False uniqueness bias
…The tendency of people to see their projects and themselves as more singular than they actually are.
False consensus effect
… The tendency for people to overestimate the degree to which others agree with them
… The tendency to do (or believe) things because many other people do (or believe) the same. Related to groupthink and herd behavior
… The tendency to underestimate the influence or strength of feelings, in either oneself or others
… Where the desire for harmony or conformity in the group results in an irrational or dysfunctional decision-making outcome.
Shared information bias
… The tendency for group members to spend more time and energy discussing information that all members are already familiar with (i.e., shared information), and less time and energy discussing information that only some members are aware of (i.e., unshared information).
Illusion of asymmetric insight
…People perceive their knowledge of their peers to surpass their peers’ knowledge of them
Illusion of transparency
… People overestimate others’ ability to know themselves, and they also overestimate their ability to know others.
… The tendency for unskilled individuals to overestimate their own ability and the tendency for experts to underestimate their own ability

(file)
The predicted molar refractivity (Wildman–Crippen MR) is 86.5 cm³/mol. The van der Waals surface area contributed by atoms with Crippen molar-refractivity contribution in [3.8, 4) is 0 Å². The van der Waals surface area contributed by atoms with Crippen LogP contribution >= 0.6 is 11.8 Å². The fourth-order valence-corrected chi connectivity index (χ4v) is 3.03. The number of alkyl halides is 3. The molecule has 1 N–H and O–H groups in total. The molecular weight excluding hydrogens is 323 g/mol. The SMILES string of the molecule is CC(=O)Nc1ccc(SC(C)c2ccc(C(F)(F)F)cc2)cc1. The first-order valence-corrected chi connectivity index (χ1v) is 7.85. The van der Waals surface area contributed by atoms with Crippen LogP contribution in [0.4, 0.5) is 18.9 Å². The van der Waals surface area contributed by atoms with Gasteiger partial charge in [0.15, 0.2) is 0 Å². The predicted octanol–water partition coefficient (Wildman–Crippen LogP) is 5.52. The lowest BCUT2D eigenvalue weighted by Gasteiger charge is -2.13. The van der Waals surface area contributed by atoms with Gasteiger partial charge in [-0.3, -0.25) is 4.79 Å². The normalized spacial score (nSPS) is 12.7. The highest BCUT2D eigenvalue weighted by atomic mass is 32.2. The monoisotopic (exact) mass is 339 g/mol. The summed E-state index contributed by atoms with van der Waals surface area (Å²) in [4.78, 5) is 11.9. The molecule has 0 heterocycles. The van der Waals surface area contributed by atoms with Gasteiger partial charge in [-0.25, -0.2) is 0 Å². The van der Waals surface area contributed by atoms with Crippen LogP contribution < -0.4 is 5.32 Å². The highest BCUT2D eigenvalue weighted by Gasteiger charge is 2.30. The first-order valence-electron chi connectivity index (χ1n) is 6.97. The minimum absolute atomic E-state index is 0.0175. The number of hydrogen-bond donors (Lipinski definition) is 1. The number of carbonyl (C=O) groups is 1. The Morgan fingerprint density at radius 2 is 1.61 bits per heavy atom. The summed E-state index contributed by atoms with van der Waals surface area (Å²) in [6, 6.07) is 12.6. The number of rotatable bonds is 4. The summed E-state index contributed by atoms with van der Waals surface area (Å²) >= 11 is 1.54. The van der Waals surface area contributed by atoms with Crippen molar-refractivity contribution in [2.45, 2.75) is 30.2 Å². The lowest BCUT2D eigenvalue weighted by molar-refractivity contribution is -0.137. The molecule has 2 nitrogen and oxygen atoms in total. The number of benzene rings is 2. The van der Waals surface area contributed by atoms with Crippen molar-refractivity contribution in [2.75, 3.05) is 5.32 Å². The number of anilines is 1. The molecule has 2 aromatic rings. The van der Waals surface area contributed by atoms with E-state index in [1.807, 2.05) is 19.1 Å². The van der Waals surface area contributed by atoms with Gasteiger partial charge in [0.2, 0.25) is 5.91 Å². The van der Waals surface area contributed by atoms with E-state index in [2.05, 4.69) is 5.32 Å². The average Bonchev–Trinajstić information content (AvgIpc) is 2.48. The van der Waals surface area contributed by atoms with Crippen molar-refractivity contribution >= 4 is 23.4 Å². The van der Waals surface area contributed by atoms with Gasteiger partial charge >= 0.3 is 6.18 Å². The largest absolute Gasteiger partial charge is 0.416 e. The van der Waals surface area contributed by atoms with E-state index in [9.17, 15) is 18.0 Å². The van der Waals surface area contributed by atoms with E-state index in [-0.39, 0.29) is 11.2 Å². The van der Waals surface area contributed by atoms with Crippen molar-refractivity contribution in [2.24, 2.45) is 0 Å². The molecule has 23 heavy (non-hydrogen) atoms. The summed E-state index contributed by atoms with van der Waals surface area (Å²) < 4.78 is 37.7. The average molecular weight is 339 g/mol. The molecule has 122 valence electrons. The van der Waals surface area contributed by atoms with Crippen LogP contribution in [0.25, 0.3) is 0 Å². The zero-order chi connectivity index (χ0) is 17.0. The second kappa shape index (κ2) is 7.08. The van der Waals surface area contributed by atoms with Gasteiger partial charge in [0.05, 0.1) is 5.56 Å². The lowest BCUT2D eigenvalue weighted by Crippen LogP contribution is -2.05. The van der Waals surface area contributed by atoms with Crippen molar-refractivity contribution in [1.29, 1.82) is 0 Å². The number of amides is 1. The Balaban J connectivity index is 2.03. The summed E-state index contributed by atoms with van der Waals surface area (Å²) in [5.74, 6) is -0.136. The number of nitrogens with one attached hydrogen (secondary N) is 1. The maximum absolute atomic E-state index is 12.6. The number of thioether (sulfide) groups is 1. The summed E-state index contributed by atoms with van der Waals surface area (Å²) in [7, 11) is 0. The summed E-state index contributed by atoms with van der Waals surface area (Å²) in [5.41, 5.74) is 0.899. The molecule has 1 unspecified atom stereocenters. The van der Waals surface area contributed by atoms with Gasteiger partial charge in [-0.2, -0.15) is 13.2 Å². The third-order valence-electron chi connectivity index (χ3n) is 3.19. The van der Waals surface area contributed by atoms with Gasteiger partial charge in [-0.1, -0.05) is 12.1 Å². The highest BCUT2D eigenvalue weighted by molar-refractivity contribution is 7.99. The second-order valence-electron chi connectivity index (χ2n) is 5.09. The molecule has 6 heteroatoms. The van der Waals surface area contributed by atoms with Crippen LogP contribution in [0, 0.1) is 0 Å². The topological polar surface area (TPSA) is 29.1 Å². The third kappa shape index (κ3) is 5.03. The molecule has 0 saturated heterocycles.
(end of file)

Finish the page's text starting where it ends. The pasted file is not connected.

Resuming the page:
Curse of knowledge
… When better-informed people find it extremely difficult to think about problems from the perspective of lesser-informed people
… Overestimating one’s desirable qualities, and underestimating undesirable qualities, relative to other people. (Also known as “better-than-average effect”, or “superiority bias”.)
… The belief that we see reality objectively and without bias; that the facts are plain for all to see; that rational people will agree with us; and that those who don’t are either uninformed, lazy, irrational, or biased.
… The tendency for people to want to believe that the world is fundamentally just, causing them to rationalize an otherwise inexplicable injustice as deserved by the victim(s).
… The tendency to avoid options for which the probability of a favorable outcome is unknown
…. The tendency to rely too heavily, or “anchor”, on one trait or piece of information when making decisions (usually the first piece of information acquired on that subject)
… Or Backfire effect. The reaction to disconfirming evidence by strengthening one’s previous beliefs.